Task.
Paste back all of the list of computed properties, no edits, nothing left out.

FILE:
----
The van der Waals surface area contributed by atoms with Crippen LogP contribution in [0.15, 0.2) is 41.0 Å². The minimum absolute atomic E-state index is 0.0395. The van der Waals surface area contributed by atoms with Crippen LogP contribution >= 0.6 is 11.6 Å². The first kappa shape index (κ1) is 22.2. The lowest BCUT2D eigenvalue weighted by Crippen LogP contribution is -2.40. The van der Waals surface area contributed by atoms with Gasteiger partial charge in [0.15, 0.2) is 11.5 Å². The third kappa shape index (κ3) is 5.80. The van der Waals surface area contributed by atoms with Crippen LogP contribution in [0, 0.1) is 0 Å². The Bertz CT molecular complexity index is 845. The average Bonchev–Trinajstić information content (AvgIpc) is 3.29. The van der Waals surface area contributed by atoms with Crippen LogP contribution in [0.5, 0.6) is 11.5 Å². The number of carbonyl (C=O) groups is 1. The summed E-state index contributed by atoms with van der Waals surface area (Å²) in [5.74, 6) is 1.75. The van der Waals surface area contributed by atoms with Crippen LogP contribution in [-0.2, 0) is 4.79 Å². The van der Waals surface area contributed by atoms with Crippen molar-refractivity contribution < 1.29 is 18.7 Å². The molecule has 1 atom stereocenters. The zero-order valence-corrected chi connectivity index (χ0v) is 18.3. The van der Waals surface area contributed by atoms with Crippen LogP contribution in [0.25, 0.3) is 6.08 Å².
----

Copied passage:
The van der Waals surface area contributed by atoms with Crippen LogP contribution in [0.15, 0.2) is 41.0 Å². The minimum absolute atomic E-state index is 0.0395. The van der Waals surface area contributed by atoms with Crippen LogP contribution >= 0.6 is 11.6 Å². The first kappa shape index (κ1) is 22.2. The lowest BCUT2D eigenvalue weighted by Crippen LogP contribution is -2.40. The van der Waals surface area contributed by atoms with Gasteiger partial charge in [0.15, 0.2) is 11.5 Å². The third kappa shape index (κ3) is 5.80. The van der Waals surface area contributed by atoms with Crippen LogP contribution in [0, 0.1) is 0 Å². The Bertz CT molecular complexity index is 845. The average Bonchev–Trinajstić information content (AvgIpc) is 3.29. The van der Waals surface area contributed by atoms with Crippen LogP contribution in [0.5, 0.6) is 11.5 Å². The number of carbonyl (C=O) groups is 1. The summed E-state index contributed by atoms with van der Waals surface area (Å²) in [5.74, 6) is 1.75. The van der Waals surface area contributed by atoms with Crippen LogP contribution in [-0.2, 0) is 4.79 Å². The van der Waals surface area contributed by atoms with Crippen molar-refractivity contribution < 1.29 is 18.7 Å². The molecule has 1 atom stereocenters. The zero-order valence-corrected chi connectivity index (χ0v) is 18.3. The van der Waals surface area contributed by atoms with Crippen LogP contribution in [0.25, 0.3) is 6.08 Å².